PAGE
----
Five European Banks Sued by Victims of the War in Iraq

Five European Banks Sued by Victims of the War in Iraq

Some 85 families of Americans victims of the war in Iraq, on Monday 10 November filed an appeal to a Brooklyn federal court accusing five European banks for funding terrorism and thereby contributed to more than 50 attacks recorded between 2003 and 2011.

The British HSBC, Standard Chartered, Royal Bank of Scotland (RBS), Barclays and Credit Suisse in Switzerland are suspected of conspiring with Iran and Iranian banks to enable them to circumvent US embargoes.

Through these banks, billions of dollars have been illegally transferred across the United States, allowing the Iranian regime to fund up to $150 million “Hezbollah and other terrorist organizations,” who planned, supported and facilitated attacks against American soldiers and civilians in Iraq, denounced the law Osen lawyers, who organizes these proceedings.

These lawsuits are based on the agreements signed in recent years between the US authorities and the banks, in which the latter admitted, one after the other, to have circumvented the US embargoes, including Iran.

The Jordan bank Arab Bank found liable civilly

In 2009, Credit Suisse was pinned, followed in 2010 by Barclays and Dutch ABN Amro (acquired by RBS). In August 2012 it was the turn of Standard Chartered.

In November 2012, finally, the US Treasury had sanctioned HSBC for having, as said in a statement, “covered ten transactions totaling approximately $21 million in apparent violation of sanctions against Burma, Iran and Zimbabwe. One of these transactions involved the transfer of 32,000 ounces of gold for the ultimate benefit of the Central Bank of Iran.”

The law firm Osen is a company that specializes in these cases related to terrorism. In September, in a similar case supported by the firm, a jury in Brooklyn said that one of the main banks of Jordan, Arab Bank, was accountable for its support for Hamas.

“This is the first time that a financial institution is deemed civilly responsible for aiding terrorism,” says the firm on its website. The trial should continue, including its component damages and interest, but the bank is seeking to appeal.

Olsen has also filed suit in 2013 against the former Credit Lyonnais on behalf of thirty families of victims of attacks by Hamas.

Arab Bank convicted of funding terrorism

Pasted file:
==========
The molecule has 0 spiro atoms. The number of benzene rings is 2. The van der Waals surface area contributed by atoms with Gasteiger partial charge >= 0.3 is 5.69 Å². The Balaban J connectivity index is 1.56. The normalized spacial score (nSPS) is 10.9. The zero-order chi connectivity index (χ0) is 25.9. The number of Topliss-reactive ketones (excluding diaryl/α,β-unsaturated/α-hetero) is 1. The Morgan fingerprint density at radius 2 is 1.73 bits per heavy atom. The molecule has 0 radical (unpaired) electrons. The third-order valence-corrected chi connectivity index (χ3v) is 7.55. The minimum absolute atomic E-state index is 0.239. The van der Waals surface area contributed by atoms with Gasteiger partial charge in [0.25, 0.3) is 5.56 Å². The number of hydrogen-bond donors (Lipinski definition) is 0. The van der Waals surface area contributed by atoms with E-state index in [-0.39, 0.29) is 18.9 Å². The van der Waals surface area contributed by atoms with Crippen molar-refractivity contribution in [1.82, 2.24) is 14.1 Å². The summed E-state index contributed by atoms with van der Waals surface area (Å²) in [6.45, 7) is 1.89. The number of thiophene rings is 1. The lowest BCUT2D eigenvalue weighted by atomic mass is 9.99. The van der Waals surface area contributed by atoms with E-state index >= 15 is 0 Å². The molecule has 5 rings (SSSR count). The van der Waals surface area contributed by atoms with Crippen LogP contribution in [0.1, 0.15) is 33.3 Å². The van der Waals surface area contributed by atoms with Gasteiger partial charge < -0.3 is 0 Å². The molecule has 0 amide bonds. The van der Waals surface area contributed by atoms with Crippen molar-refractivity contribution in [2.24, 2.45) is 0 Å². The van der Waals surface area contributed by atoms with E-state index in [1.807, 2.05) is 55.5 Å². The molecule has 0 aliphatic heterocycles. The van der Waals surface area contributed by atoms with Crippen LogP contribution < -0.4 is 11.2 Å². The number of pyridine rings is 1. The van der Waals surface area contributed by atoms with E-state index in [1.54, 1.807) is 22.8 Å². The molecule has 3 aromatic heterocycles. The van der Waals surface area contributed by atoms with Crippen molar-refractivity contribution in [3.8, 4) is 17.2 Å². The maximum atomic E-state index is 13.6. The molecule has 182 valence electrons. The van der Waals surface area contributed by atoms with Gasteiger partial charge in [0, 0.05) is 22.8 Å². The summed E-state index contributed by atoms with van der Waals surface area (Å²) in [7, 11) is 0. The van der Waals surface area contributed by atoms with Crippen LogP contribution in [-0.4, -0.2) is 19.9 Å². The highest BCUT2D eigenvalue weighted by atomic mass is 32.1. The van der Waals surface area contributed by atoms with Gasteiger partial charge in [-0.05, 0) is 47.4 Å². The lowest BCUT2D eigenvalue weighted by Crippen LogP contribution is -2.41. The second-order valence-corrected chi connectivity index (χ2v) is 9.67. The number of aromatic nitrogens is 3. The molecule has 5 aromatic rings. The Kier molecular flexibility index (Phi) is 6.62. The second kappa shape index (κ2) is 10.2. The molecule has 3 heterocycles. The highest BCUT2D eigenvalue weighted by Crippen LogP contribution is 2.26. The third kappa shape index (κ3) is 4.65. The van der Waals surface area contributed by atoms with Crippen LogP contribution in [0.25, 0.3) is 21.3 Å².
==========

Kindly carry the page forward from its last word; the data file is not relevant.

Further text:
On Monday, September 22, a New York court convicted Arab Bank after establishing that the bank provided material support to several organizations officially classified as terrorists by the United States, including Hamas and Islamic Jihad.

The prestigious multinational bank headquartered in Jordan appeared since mid-August in federal court in Brooklyn (New York), following a complaint by some 300 Americans, victims or beneficiaries of victims of some twenty bombings between 2001 and 2004 Israel, Gaza and the West Bank.

Judgment, unpublished, continued during six weeks of hearings. The defense lawyers argued that it was the first terrorist financing case to be auditioned in the context of civil proceedings in the United States.

“Justice dummy”

The plaintiffs demanded a billion dollars in compensation, said one of their lawyers. Arab Bank is accused of having paid money to families of suicide bombers on behalf of the non-governmental Saudi Committee.

The establishment has not refuted these allegations. But it objected that the beneficiaries did not appear on any terrorist list and that nothing could prove that these funds were used to finance attacks.

Arab Bank estimated that the trial was a “travesty of justice” in a statement after the verdict: “In such circumstances, the judgment today that recognizes the guilt of the bank when it had provided that legitimate financial services and routine is not a surprise.”

Bank’s lawyers present at the reading of the judgment indicated that they would explore the possibility of appeal.

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